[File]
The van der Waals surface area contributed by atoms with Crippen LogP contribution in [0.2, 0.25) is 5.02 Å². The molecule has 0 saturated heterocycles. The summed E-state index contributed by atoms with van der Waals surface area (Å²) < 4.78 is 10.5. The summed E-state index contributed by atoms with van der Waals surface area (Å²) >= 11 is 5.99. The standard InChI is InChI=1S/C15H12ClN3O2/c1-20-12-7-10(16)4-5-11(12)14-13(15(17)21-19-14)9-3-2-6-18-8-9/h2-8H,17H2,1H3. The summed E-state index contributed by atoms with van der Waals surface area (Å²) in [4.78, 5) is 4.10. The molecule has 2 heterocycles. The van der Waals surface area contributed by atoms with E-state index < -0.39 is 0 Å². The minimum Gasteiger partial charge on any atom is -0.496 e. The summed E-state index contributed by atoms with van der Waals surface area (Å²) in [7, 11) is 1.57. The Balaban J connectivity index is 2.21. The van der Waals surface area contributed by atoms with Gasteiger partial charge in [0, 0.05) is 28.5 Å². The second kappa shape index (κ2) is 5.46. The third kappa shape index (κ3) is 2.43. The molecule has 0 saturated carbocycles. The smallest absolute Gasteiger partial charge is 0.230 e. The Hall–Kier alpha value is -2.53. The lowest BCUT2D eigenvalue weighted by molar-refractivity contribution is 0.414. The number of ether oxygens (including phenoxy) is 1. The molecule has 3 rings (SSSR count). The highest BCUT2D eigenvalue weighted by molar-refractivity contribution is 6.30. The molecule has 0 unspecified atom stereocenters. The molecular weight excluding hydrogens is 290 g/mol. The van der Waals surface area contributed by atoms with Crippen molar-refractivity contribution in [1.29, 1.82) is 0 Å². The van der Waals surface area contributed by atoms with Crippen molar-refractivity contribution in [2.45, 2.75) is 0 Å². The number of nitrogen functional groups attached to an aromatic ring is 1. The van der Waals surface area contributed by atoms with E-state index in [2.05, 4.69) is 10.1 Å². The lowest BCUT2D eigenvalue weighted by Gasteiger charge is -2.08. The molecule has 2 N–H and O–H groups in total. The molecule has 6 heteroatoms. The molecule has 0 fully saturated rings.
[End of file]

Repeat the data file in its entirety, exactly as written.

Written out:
The van der Waals surface area contributed by atoms with Crippen LogP contribution in [0.2, 0.25) is 5.02 Å². The molecule has 0 saturated heterocycles. The summed E-state index contributed by atoms with van der Waals surface area (Å²) < 4.78 is 10.5. The summed E-state index contributed by atoms with van der Waals surface area (Å²) >= 11 is 5.99. The standard InChI is InChI=1S/C15H12ClN3O2/c1-20-12-7-10(16)4-5-11(12)14-13(15(17)21-19-14)9-3-2-6-18-8-9/h2-8H,17H2,1H3. The summed E-state index contributed by atoms with van der Waals surface area (Å²) in [4.78, 5) is 4.10. The molecule has 2 heterocycles. The van der Waals surface area contributed by atoms with E-state index < -0.39 is 0 Å². The minimum Gasteiger partial charge on any atom is -0.496 e. The summed E-state index contributed by atoms with van der Waals surface area (Å²) in [7, 11) is 1.57. The Balaban J connectivity index is 2.21. The van der Waals surface area contributed by atoms with Gasteiger partial charge in [0, 0.05) is 28.5 Å². The second kappa shape index (κ2) is 5.46. The third kappa shape index (κ3) is 2.43. The molecule has 0 saturated carbocycles. The smallest absolute Gasteiger partial charge is 0.230 e. The Hall–Kier alpha value is -2.53. The lowest BCUT2D eigenvalue weighted by molar-refractivity contribution is 0.414. The number of ether oxygens (including phenoxy) is 1. The molecule has 3 rings (SSSR count). The highest BCUT2D eigenvalue weighted by molar-refractivity contribution is 6.30. The molecule has 0 unspecified atom stereocenters. The molecular weight excluding hydrogens is 290 g/mol. The van der Waals surface area contributed by atoms with Crippen molar-refractivity contribution in [1.29, 1.82) is 0 Å². The van der Waals surface area contributed by atoms with Crippen molar-refractivity contribution in [2.45, 2.75) is 0 Å². The number of nitrogen functional groups attached to an aromatic ring is 1. The van der Waals surface area contributed by atoms with E-state index in [2.05, 4.69) is 10.1 Å². The lowest BCUT2D eigenvalue weighted by Gasteiger charge is -2.08. The molecule has 2 N–H and O–H groups in total. The molecule has 6 heteroatoms. The molecule has 0 fully saturated rings.